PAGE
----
If faith-based adoption agencies are shut down, he said, then children "have a lesser chance of being placed because there is one fewer agency in the state and the others can only handle so many kids." Catholic Charities, in particular, often cites its success at finding families for older children and those who are vulnerable, including children with disabilities or who have been abused.

Supporters of LGBTQ rights argue that faith-based agencies are using taxpayer dollars to discriminate against same-sex couples. In some states, they say, the law's language goes even further and could prohibit anyone who doesn't share specific religious criteria from applying.

"These are really sweeping and horrifying exemptions being built in," Oakley said. "It's really a license to discriminate."

In some states, the language is so broad that the agencies could turn away Muslims, an interfaith couple, or a single parent, she said. She notes that it is generally preferred to place children with relatives, and said she was concerned a child might not be placed, for instance, with an aunt who was a lesbian or a grandfather who was gay. She also worried about what would happen to children who are gay or transgender, such as whether a family who affirmed their identities would be denied adoption.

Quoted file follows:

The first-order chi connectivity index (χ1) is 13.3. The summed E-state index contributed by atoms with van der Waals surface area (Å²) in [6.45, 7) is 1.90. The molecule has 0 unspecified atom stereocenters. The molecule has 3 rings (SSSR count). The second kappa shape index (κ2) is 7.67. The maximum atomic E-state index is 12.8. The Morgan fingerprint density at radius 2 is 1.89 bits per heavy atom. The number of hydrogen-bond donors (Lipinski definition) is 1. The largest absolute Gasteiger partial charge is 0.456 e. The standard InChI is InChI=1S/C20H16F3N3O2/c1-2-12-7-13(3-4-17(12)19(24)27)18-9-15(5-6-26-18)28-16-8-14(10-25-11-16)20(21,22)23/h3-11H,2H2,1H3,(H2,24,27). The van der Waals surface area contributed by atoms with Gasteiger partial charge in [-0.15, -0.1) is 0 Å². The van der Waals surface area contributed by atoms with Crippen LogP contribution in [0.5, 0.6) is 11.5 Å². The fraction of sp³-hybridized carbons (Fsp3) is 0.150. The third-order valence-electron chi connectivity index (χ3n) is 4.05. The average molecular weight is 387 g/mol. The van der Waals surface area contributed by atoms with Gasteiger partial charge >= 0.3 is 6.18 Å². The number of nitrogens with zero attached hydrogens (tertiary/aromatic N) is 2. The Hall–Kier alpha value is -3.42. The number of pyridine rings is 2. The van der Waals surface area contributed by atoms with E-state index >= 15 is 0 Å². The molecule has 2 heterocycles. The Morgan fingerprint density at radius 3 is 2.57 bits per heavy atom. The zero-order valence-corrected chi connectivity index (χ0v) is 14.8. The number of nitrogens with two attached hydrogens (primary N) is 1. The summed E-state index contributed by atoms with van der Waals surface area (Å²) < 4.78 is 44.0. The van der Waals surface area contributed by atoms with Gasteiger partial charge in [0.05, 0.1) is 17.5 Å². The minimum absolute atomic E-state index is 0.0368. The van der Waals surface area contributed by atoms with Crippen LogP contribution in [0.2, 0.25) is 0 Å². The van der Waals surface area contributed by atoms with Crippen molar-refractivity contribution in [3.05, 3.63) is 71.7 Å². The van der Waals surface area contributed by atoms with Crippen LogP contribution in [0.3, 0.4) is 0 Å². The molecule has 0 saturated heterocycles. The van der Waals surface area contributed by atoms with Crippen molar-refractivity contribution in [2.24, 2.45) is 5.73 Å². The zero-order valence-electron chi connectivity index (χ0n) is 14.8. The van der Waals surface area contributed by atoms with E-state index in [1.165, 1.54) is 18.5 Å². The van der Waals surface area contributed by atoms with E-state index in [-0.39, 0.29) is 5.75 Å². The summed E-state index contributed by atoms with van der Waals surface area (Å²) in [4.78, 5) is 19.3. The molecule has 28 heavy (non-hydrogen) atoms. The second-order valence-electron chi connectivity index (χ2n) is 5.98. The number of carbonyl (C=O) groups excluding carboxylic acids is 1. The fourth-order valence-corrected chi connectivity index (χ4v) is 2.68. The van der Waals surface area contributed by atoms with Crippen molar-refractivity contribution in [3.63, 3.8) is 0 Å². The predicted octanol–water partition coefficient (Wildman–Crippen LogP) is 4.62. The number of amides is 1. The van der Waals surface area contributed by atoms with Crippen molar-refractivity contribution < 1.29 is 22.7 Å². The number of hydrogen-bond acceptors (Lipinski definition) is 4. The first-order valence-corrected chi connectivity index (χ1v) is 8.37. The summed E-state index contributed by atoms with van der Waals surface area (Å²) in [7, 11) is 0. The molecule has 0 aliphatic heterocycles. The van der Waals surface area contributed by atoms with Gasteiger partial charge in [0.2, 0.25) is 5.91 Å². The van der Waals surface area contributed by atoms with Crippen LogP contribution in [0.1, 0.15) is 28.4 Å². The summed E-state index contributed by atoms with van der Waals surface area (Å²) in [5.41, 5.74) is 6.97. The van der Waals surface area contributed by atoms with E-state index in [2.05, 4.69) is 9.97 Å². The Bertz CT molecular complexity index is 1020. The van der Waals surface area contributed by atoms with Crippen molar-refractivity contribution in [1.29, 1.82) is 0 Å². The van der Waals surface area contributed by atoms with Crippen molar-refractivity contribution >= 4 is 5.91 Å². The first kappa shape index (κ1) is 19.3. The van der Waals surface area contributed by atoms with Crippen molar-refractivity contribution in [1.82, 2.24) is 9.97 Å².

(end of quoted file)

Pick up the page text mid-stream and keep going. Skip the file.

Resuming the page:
In states such as Texas, with a large area that can involve hours of travel, referral can be burdensome because of the lengthy adoption process that can involve multiple visits, Oakley added.

"There are real burdens that are put there," she said. "There's also a dignitary harm in saying, 'We don't serve people like you, but we know someone who doesn't have the same principles and are willing to serve people like you.'"

Allowing more people to adopt, advocates say, helps reduce the number of children who are waiting for families. Of the more than 428,000 children in foster care, 112,000 are eligible for adoption.

"Allowing agencies to turn away loving, qualified families based on religious criteria creates fewer families for children, reducing their chances of being placed in a suitable family, or any family at all,” Jay Kaplan, staff attorney at the ACLU of Michigan’s Nancy Katz and Margo Dichtemiller LGBT Project, said in a statement.

The big question, Laycock said, is whether states can protect the liberty of both sides.

"The answer is yes, we can protect the liberty of both sides, but neither side is interested," Laycock said. "Both sides want liberty for their base and not for the other side's base."